World Wetlands Day, which took place this weekend with a smattering of events across the country, is unlikely to reach the level of hoopla registered by Earth Day. Or most other celebrations, for that matter. But here at the College of Engineering, wetlands are celebrated in their own right through the work of engineers who monitor urban green infrastructure and the ability of restored, enhanced, or newly engineered wetlands to manage rainfall runoff.
Dr. Bita Alizadehtazi, a post-doc and research scientist in the Department of Civil, Architectural and Environmental Engineering (CAEE), studies the ecohydrology of engineered urban green spaces like wetlands. By coincidence, her country of origin happened to launch the first World Wetlands Day 18 years ago in the city of Ramsar on the Caspian Sea. It marks the adoption of the UNESCO Convention on Wetlands, known as the Ramsar Convention, on Feb. 2, 1971 by an intergovernmental environmental treaty.
Alizadehtazi received her AS from the Iran University of Medical Sciences and her BS from Shahid Beheshti University, both in environmental health. She received her MS in environmental engineering from Drexel’s College of Engineering, and her doctorate in environmental engineering in 2018 under the mentorship of Dr. Franco Montalto, an associate professor in CAEE. Alizadehtazi received Drexel University’s Graduate College Teaching Excellence Award in 2016. That year, there were over 500 eligible nominees from disciplines all across campus.
World Wetlands Day calls attention to the vital importance of wetland ecosystems as allies against climate change. They act as natural carbon sinks, absorb the impact of coastal storm surges, and even delay the onset of droughts. Yet one third of all wetlands have been lost over the last 45 years, with a rate of disappearance three times faster than the world’s great forests, according to the Ramsar Convention website. UNESCO lists more than 95 Ramsar Sites of International Importance, from Venice and its lagoons to the Delta du Saloum in Senegal to the Florida Everglades.
“Wetlands are periodically flooded landscapes with soils and vegetation specially adapted to those conditions,” said Alizadehtazi. “They provide habitat for a variety species of insects, animals, birds, and fish, but also filter the water, and can safely fill up with water during intense precipitation or high tides, key characteristics that help them to reduce flooding and improve water quality when they are integrated into developed landscapes.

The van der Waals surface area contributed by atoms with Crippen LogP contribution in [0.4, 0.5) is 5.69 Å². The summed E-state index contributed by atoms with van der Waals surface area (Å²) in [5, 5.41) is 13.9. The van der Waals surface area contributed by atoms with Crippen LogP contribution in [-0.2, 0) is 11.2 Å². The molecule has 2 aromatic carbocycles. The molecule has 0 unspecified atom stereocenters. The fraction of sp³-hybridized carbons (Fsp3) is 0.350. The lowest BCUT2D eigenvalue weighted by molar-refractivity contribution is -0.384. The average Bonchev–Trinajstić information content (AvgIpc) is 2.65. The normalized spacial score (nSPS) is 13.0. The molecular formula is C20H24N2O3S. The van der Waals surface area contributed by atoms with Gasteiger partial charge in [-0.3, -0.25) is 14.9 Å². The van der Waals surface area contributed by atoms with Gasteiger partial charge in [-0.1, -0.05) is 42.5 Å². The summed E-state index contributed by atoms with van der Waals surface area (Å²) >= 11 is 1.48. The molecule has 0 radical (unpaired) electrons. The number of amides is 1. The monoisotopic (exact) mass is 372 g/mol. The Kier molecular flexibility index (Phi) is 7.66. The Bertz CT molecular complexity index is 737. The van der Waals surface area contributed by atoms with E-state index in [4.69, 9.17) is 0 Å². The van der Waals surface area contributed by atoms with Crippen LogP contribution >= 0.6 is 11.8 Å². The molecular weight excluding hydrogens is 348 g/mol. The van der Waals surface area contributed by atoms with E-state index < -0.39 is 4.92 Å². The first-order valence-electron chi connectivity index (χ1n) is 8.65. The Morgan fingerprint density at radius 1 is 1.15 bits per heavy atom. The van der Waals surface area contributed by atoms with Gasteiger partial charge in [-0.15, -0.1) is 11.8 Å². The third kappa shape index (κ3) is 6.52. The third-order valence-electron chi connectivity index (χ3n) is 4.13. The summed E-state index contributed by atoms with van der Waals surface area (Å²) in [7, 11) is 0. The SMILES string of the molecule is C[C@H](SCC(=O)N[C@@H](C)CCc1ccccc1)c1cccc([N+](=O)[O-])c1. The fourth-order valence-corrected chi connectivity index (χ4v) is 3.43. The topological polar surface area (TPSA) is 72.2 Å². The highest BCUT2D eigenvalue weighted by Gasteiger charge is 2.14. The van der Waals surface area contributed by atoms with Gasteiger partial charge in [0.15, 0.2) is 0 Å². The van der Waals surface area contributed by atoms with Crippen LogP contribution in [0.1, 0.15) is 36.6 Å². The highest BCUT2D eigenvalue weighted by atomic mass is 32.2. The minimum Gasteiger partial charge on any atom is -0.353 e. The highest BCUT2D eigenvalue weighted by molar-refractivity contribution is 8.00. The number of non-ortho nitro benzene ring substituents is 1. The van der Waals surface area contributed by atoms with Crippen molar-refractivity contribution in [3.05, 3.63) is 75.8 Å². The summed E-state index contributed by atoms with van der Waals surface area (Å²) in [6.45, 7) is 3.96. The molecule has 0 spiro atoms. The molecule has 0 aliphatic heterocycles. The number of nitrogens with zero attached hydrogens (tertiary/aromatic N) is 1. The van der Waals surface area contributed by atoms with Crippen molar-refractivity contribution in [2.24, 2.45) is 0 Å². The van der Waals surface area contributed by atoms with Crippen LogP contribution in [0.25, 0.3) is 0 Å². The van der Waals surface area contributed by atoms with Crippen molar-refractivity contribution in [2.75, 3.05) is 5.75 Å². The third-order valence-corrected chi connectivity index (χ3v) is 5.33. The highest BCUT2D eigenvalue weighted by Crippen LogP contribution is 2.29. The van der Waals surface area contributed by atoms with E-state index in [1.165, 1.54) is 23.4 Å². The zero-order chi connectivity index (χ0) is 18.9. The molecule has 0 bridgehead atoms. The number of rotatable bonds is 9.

“In urban landscapes, roofs, roads, and other impervious surfaces have many negative impacts on local, regional, and global energy and water balances. It is very costly to remedy these problems with engineered infrastructure systems. So, there is a growing interest in wetlands and other so-called nature-based approaches to make the urban landscape function better. Green infrastructure applies specifically to the green spaces that are designed to reduce runoff and flooding,” she said. “Wetlands, along with rain gardens, bioretention facilities, green roofs, and different kinds of porous pavements, help to hold rainwater in the landscape. This in turn reduces the number of problems you could get at the bottom of the hill and near the coasts.”
With other researchers in CAEE’s Sustainable Water Resource Engineering Lab, Alizadehtazi has been conducting post-construction monitoring in two different engineered wetlands in New York—one in the Bronx and one in Queens. She uses the field monitoring data to better understand how these two different systems function under a variety of rainfall events. Alizadehtazi is specifically interested in how wetland performance varies with different tributary areas, in different storms, and under different subsurface conditions.
The Bronx wetland is a lined system, installed on poor quality soils in a small sliver of land between a warehouse and the Bronx River. Prior to the wetland’s construction, runoff generated from the warehouse parking lot was discharged directly to the Bronx River. Now, the lined wetland receives runoff from the parking lot, where it is stored, filtered, and either slowly released to the river or evaporated. The Queens system is an unlined system. It is installed adjacent to Meadow Lake in an area with an extremely high water table, where it also receives parking lot runoff. The research question at this site is how the parking lot runoff can be infiltrated into the highly saturated local soils.
“In urban settings a larger fraction of pre-development natural systems has been destroyed, in comparison to rural or suburban regions,” said Alizadehtazi. “In these highly urbanized landscapes, each wetland is potentially very valuable. But we need to better understand the optimal ways of siting, designing, and operating them if we are to get the most benefit. That’s why monitoring different types of green infrastructure over long periods of time in different landscape settings is so important.
“You cannot just reproduce the same design over and over. Depending on where you are working, you may have different physical conditions, but also different needs and priorities – you might have contaminated or saturated soils at one location, or sand and nearby basements at another. We need to customize the wetland designs to these kinds of conditions, but only after we’ve studied what works and what doesn’t,” said Alizadehtazi.
“From my work thus far, I think that these kinds of nature-based approaches to managing urban water are doing their job quite well,” she added. “And that’s what we’re aiming for.”